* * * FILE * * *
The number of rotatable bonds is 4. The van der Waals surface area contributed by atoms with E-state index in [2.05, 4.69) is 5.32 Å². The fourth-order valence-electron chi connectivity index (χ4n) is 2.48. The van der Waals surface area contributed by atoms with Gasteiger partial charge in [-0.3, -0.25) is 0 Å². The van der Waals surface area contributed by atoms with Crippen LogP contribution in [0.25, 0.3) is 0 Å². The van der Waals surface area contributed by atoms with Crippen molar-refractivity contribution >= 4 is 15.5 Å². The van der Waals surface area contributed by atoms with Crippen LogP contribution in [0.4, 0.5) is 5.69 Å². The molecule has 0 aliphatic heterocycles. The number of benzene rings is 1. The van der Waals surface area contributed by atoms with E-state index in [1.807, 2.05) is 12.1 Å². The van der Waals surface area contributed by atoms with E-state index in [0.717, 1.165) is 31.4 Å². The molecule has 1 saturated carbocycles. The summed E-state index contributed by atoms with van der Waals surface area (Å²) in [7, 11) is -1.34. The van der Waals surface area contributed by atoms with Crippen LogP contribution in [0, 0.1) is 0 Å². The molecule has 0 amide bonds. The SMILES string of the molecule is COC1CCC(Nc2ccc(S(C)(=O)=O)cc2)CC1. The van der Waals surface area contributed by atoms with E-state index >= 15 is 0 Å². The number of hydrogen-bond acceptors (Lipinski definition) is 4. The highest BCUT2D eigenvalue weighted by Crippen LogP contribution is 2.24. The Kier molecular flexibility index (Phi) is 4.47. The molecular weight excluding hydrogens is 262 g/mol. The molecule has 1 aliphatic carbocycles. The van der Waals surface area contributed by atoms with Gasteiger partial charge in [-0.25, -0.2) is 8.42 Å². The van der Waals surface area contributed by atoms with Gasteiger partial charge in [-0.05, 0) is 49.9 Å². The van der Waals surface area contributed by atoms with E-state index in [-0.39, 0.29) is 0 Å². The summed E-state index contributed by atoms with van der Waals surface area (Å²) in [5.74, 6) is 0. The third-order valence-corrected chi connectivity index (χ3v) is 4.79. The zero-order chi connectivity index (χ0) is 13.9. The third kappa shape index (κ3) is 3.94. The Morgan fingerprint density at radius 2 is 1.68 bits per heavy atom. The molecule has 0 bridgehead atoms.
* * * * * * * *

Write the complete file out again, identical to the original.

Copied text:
The number of rotatable bonds is 4. The van der Waals surface area contributed by atoms with E-state index in [2.05, 4.69) is 5.32 Å². The fourth-order valence-electron chi connectivity index (χ4n) is 2.48. The van der Waals surface area contributed by atoms with Gasteiger partial charge in [-0.3, -0.25) is 0 Å². The van der Waals surface area contributed by atoms with Crippen LogP contribution in [0.25, 0.3) is 0 Å². The van der Waals surface area contributed by atoms with Crippen molar-refractivity contribution >= 4 is 15.5 Å². The van der Waals surface area contributed by atoms with Crippen LogP contribution in [0.4, 0.5) is 5.69 Å². The molecule has 0 aliphatic heterocycles. The number of benzene rings is 1. The van der Waals surface area contributed by atoms with E-state index in [1.807, 2.05) is 12.1 Å². The van der Waals surface area contributed by atoms with E-state index in [0.717, 1.165) is 31.4 Å². The molecule has 1 saturated carbocycles. The summed E-state index contributed by atoms with van der Waals surface area (Å²) in [7, 11) is -1.34. The van der Waals surface area contributed by atoms with Crippen LogP contribution in [0, 0.1) is 0 Å². The molecule has 0 amide bonds. The SMILES string of the molecule is COC1CCC(Nc2ccc(S(C)(=O)=O)cc2)CC1. The van der Waals surface area contributed by atoms with E-state index >= 15 is 0 Å². The number of hydrogen-bond acceptors (Lipinski definition) is 4. The highest BCUT2D eigenvalue weighted by Crippen LogP contribution is 2.24. The Kier molecular flexibility index (Phi) is 4.47. The molecular weight excluding hydrogens is 262 g/mol. The molecule has 1 aliphatic carbocycles. The van der Waals surface area contributed by atoms with Gasteiger partial charge in [-0.25, -0.2) is 8.42 Å². The van der Waals surface area contributed by atoms with Gasteiger partial charge in [-0.05, 0) is 49.9 Å². The van der Waals surface area contributed by atoms with E-state index in [-0.39, 0.29) is 0 Å². The summed E-state index contributed by atoms with van der Waals surface area (Å²) in [5.74, 6) is 0. The third-order valence-corrected chi connectivity index (χ3v) is 4.79. The zero-order chi connectivity index (χ0) is 13.9. The third kappa shape index (κ3) is 3.94. The Morgan fingerprint density at radius 2 is 1.68 bits per heavy atom. The molecule has 0 bridgehead atoms.